A Guide on How to Master Bash If Else… Statements

Bash if else statements


As someone who creates apps and occasionally uses Linux, it’s crucial to control how things operate, whether I’m writing applications, automating tasks, or writing scripts. This is where Bash if-else statements in Linux come in handy; they enable me to include intelligent decision-making into my scripts by adding logic to my scripts, helping me create smarter applications which result in better and more efficient software.

What are Bash If Else Statements?

In the world of programming, conditionals are statements that evaluate a given expression and execute different blocks of code based on whether the expression is true or false. Bash if else statements are a type of conditional that enables me to make decisions within my Bash scripts, providing the flexibility to handle various scenarios and respond accordingly.

Shell Scripting – If & If/else

The Anatomy of a Bash If Statement

Before diving into the syntax and examples, let’s dissect the structure of the basic if statement in Bash

Structure of if else statement.

Here’s what each part of the code means:

  • if: The keyword that introduces the conditional statement.
  • [ condition ]: The condition to evaluate, enclosed in square brackets. This can be a simple comparison, a command, or a compound expression.
  • then: The keyword that separates the condition from the code block to execute if the condition is true.
  • # Code to execute if condition is true: The commands or statements that will run if the condition is true.
  • else: The keyword that introduces the code block to execute if the condition is false (optional).
  • # Code to execute if condition is false: The commands or statements that will run if the condition is false (optional).
  • fi: The keyword that marks the end of the if statement.

Bash If Else: The Basic Syntax

Let’s dive into the basic syntax of Bash if else statements:

This is the simplest form of an if statement, where the code block after then will execute only if the specified condition is true.

I can also include an else clause to handle cases when the condition is false:

Else clause if condition is false

Additionally, I can chain multiple conditions using elif (else if) clauses:

Multiple conditions using elif (else if) clauses

Compound Conditions with Logical Operators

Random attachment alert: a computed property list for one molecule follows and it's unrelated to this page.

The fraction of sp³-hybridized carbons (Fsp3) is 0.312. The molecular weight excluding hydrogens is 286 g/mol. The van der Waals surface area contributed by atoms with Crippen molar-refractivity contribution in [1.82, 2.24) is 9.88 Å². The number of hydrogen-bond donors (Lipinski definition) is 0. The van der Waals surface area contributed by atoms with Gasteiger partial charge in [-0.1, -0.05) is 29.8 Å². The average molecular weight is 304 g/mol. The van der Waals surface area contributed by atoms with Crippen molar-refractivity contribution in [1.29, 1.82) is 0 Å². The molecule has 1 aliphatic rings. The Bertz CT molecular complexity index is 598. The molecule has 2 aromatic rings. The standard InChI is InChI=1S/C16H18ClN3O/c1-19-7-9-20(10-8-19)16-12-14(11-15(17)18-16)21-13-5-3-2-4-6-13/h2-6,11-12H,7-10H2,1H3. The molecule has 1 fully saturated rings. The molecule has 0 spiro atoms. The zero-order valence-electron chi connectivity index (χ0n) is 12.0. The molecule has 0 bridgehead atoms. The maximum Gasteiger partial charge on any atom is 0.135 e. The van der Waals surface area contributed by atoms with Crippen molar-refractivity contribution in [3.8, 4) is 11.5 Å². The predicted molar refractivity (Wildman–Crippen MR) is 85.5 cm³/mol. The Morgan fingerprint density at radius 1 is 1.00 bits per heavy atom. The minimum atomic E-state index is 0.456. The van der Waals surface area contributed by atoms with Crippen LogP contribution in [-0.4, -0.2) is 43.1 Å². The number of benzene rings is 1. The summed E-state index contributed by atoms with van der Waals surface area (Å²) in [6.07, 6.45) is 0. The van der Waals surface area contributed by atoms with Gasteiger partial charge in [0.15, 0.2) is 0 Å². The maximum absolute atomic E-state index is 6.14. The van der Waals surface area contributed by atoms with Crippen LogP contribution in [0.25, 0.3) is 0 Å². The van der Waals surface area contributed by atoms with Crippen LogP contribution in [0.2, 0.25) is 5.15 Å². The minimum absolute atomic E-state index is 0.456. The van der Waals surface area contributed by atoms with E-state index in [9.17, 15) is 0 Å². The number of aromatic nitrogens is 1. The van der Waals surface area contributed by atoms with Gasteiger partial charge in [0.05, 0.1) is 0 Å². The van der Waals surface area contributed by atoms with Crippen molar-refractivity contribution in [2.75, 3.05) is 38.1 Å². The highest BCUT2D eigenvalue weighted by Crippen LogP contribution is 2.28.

In many cases, I’ll need to evaluate more complex conditions involving multiple expressions. Bash provides logical operators like && (and), || (or), and ! (not) to combine and negate conditions.

Here’s an example that checks if a file exists and has a specific permission:

Checking if a file exists us if else statements.

In this example, the -f and -r tests check for the existence and readability of the file, respectively. The && operator ensures that both conditions must be true for the then block to execute.

Case Statement: A Powerful Alternative

While if else statements are versatile, Bash also offers the case statement, which can be a more concise and readable alternative when dealing with multiple conditions. The case statement evaluates an expression and executes the associated code block based on the matching pattern.

Using dase statements

Here’s an example that uses a case statement to handle user input:

Real-world Examples of Bash If Else

Now that we have gone through the basics, let’s explore some real-world examples of using Bash if else statements:

File Existence Check

One common use case for if else statements is checking if a file or directory exists before performing an operation:

Checking if a file exists using if else statement.

User Input Validation

Bash scripts often require user input, and if else statements can help validate and handle different input scenarios:

User input validation in Bash using if else statements.

System Resource Monitoring

If else statements can be used to monitor system resources and take appropriate actions based on predefined thresholds:

Monitor system resource on Bash using if Else

Best Practices for Using Bash If Else

While these statements can be powerful and versatile, it’s essential to follow best practices to ensure your scripts are maintainable, readable, and efficient:

  1. Quote Variables: Always quote variables to avoid word splitting and globing issues.
  2. Use Descriptive Conditions: Write clear and descriptive conditions to enhance code readability.
  3. Avoid Unnecessary Complexity: Keep your if else statements as simple as possible, and consider using case statements for complex branching scenarios.
  4. Indent Properly: Proper indentation makes your code more readable and easier to follow.
  5. Error Handling: Implement error handling mechanisms to gracefully handle unexpected scenarios.
  6. Comments: Use comments to explain the purpose and logic behind your if else statements, especially for complex conditions.
  7. Validate User Input: Always validate user input to prevent unexpected behavior and security vulnerabilities.

For anyone developing Bash scripts or using Linux, knowing how to utilize if-else statements in Bash is essential. By learning the syntax, logical operators, and some clever methods to employ them, you can generate more powerful and intelligent scripts that can cope with a variety of circumstances and make decisions based on specific conditions.

Related Articles

Bash Scripting: If Statements 

If else statement in Bash

More Articles from Unixmen

Arguments in Bash

Bash Scripting: Statements and Variables

While Loops in Bash

Master Regex in Bash